boiler plate

                    well snoe,the water has to have the right ph level as i understand it inbetween 7-9.the company that installs the stove tests all that before filling.in my opinion the stove failed from the wood side and not the water side.the plate is very very fatieged from the wood side so bad that you can stick pencils in the holes.it is supposed to be boiler plate 1/4'',i had a hard time tying into anything above 1/8".the owner is struggling with getting anything out of the manufacturer as far as a new stove.i'm struggling to get paid........the owner is basicly running off little heaters to stay warm,i offered to weld the stove to get them heat but we're affraid this might hurt them in the long run....

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                    • #11
                      I understand where your coming from. I am a licensed operating engineer myself.
                      I used an outdoor wood fired boiler (hot water heater) to heat my house for years in the past.
                      Your correct on the PH requirements for the water. But....all it takes is a power outage (water no longer circulating) or the door being left open (too much air) and forgotten about, then the stove boils over, basically overheats, runs the water level down lower than it should be ran at. This happened to me much more often than one would think it would. That puts major stress on the metal in the stove unless it's refilled immediately. All these stoves I have seen all have a make up water valve in the system that will fill the system with the household water. My old Dahl boiler never had a water level sight glass on it so I made up a dip stick to dip the stove on a regular basis to check water level. I also used condensed steam (very clean water) from the power plant I work at in mine.

                      In my opinion, just because you see corrosion on the fire side of the stove doesn't necessarily mean it's the wood that caused it. What you can't see is the corrosion on the water side of the stove. In my opinion, there's no way a new stove like this will rot out in 2 years from the wood being burned in it. I used to burn all and every kind of wood in mine, anything I could get my hands on. Lots of pine and lots of birch.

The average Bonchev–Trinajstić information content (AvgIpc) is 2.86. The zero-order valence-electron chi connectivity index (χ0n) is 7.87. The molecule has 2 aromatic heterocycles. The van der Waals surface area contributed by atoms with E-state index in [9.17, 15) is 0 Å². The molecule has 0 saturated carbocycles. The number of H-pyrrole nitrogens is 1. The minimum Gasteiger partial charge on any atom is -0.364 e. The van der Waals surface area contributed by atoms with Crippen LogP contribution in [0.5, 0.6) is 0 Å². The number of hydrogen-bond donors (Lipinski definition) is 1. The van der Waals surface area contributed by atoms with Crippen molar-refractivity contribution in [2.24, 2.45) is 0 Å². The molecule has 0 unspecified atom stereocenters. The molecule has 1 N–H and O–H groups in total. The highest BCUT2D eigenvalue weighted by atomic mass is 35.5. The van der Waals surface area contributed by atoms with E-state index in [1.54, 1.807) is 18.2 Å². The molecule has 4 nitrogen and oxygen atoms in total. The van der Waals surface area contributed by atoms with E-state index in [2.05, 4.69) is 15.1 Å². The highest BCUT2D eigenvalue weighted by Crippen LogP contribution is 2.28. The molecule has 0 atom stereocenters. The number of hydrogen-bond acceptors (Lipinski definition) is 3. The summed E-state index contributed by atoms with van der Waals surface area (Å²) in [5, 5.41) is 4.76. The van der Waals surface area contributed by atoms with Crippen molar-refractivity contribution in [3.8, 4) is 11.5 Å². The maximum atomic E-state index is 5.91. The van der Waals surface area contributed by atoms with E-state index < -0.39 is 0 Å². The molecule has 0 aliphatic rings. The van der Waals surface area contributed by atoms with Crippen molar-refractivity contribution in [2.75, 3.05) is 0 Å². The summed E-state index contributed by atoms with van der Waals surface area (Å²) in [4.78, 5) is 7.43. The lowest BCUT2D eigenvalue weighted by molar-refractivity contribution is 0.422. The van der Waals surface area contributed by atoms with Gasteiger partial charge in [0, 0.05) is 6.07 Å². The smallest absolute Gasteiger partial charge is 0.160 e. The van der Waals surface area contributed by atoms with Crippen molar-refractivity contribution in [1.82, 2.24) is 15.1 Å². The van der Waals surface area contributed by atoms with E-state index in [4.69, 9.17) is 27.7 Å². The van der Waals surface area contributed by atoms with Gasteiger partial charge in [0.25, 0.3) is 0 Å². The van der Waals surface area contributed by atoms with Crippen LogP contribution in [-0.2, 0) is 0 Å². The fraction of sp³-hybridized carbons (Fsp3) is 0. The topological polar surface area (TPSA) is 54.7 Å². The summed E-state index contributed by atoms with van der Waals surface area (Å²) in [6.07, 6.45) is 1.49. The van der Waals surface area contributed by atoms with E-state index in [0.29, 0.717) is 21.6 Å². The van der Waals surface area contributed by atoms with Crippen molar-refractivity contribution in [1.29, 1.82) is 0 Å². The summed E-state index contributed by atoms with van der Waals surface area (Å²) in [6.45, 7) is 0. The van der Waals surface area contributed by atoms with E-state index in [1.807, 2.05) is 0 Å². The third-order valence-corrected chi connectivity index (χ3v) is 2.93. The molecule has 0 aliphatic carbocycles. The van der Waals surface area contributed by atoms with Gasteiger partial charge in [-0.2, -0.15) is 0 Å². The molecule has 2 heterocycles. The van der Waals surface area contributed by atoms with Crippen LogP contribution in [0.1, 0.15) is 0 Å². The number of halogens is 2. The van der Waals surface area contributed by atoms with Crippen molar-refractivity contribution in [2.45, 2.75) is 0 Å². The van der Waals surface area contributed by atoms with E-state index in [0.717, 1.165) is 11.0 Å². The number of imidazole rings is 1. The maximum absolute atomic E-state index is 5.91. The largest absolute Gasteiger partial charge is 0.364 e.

May I ask what brand of stove this is? The new Central Boilers and and Crown Royal boilers have 25 and 20 year corrosion warranty on them respectively. For the price you pay for these units (they are not cheap), they should have a guarantee like that.

                      enlpck listed some good points.
                      Last edited by snoeproe; 01-12-2010, 11:12 PM.
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                      Thermal arc Hefty 2 feeder
                      Thermal Dynamics Cusmaster 52
                      Torchmate CNC Table

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                      • #12
                        boiler plate

                        the stove may have run low on water i don't really know i don't own it just repaired it.the stove has a 20 year warranty but its not going anywere..i will post pics and the name of the company as soon as i get paid.the manufacturer sent the owner plate for more repairs but refuses to pay more $$.the stove is defective in oneway or another, i suppose legal action is going to be taken.its just a shame a family spent alot of money for the stove and it only lasted two winters.now theyre fighting to stay warm in 0 degree weather.

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                        • #13
                          Interesting...The stove has a corrosion warranty and all the manufacturer does is send more plate? Ya, I feel for the family, for sure.
                          I hope that for the time being they have the stove drained, along with the two water lines going to and from the stove. With the cold temps, I'd hate to see anything freeze and break and thus create even more problems for them. Unless they have a good concentration of glycol in the water that's still left in the system.
                          Last edited by snoeproe; 01-14-2010, 08:23 PM.
                          Lincoln Idealarc 250
                          Miller Bobcat 250
                          Thermal arc Hefty 2 feeder
                          Thermal Dynamics Cusmaster 52
                          Torchmate CNC Table